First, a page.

The opinion of our independent auditors on our 2010 audited financial statements contained an explanatory paragraph that there is substantial doubt about our ability to continue as a going concern. Our audited financial statements were prepared under the assumption that we will continue our operations on a going concern basis, which contemplates the realization of assets and the discharge of liabilities in the normal course of business. Our financial statements do not include any adjustments that might be necessary if we are unable to continue as a going concern. Although we recently completed our $325 million capital raise, if we sustain unanticipated losses or regulators take further action and we cannot continue as a going concern, our shareholders may lose all of their investment in the Company.
We may not be able to attract and retain skilled people.
Our success depends in large part on our ability to attract and retain key people. There are a limited number of qualified persons in Hawaii with the knowledge and experience required to successfully implement our recovery plan. The more senior the executive, the more difficult it is to locate suitable candidates in the local market. Accordingly, in many circumstances, it is necessary for us to recruit potential candidates from the mainland. At this time, new senior executives are required to be approved by our regulators. Suitable candidates for positions may decline to consider employment with the Company given its financial condition and the current regulatory environment, particularly since in some circumstances, this would require that the employee relocate from the mainland to Hawaii, where other employment opportunities in the banking industry may be limited. In addition, it may be difficult for us to offer compensation packages that would be sufficient to convince candidates that are acceptable to our regulators and meet our requirements to agree to become our employee and/or relocate. Our financial condition and the existing uncertainties may result in existing employees seeking positions at other companies where these issues are not present. The unexpected loss of services of other key personnel could have a material adverse impact on our business because of a loss of their skills, knowledge of our market and years of industry experience. If we are not able to promptly recruit qualified personnel, which we require to conduct our operations, our business and our ability to successfully implement our recovery plan could be adversely affected.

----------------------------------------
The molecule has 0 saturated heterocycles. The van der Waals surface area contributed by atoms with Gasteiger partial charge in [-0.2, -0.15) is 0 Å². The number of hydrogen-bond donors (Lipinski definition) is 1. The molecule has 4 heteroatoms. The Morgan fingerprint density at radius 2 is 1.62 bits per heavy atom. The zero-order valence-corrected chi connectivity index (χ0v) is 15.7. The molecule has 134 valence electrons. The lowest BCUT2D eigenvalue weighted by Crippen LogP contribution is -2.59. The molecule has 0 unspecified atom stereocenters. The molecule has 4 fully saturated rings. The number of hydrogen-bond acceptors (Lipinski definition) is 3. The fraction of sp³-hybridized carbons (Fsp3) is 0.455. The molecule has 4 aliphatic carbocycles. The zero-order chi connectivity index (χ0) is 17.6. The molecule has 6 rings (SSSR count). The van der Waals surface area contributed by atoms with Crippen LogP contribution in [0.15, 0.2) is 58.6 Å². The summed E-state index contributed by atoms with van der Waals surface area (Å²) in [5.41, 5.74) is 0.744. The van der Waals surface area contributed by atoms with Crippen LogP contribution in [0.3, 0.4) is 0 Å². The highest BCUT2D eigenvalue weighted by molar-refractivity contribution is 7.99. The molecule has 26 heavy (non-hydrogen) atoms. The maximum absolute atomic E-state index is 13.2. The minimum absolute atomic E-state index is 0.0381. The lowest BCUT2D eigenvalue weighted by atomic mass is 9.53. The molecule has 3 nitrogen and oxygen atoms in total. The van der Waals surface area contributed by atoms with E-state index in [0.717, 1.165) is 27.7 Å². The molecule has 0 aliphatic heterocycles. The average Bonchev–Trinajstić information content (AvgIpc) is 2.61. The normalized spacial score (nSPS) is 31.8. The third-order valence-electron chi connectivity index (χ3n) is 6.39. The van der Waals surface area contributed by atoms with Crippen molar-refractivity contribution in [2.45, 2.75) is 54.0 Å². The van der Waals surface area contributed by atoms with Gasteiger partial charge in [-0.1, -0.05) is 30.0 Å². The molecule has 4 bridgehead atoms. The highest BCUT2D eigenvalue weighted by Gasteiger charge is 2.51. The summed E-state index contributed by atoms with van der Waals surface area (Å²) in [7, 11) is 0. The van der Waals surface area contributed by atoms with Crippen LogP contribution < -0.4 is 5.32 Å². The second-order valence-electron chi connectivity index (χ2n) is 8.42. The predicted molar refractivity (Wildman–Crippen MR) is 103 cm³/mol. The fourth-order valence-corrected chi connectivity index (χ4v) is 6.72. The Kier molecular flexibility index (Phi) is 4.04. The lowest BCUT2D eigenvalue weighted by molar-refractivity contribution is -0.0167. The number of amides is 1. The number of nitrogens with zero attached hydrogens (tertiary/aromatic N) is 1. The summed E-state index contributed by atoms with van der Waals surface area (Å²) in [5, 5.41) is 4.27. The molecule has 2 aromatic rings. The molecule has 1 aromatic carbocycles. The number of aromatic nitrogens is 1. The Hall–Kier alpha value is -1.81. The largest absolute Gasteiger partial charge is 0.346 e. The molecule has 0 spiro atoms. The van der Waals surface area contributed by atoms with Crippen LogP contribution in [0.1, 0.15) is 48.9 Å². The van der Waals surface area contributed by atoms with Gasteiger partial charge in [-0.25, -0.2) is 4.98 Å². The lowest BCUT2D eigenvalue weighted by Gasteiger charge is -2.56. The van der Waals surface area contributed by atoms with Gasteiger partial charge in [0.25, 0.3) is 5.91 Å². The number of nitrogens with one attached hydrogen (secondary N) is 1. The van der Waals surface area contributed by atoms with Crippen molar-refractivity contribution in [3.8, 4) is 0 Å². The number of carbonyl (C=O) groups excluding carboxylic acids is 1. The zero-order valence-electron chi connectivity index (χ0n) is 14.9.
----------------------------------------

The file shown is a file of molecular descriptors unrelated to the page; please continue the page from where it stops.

The recent turnover in key positions in our finance and credit departments could increase the risk that our disclosure controls and procedures may not prevent or detect all errors or acts of fraud.
Our disclosure controls and procedures are designed to reasonably assure that information required to be disclosed by us in reports we file or submit under the Exchange Act is accurately accumulated by management, and recorded, processed, summarized, and reported within the time periods specified in the SEC's rules and forms. We believe that any disclosure controls and procedures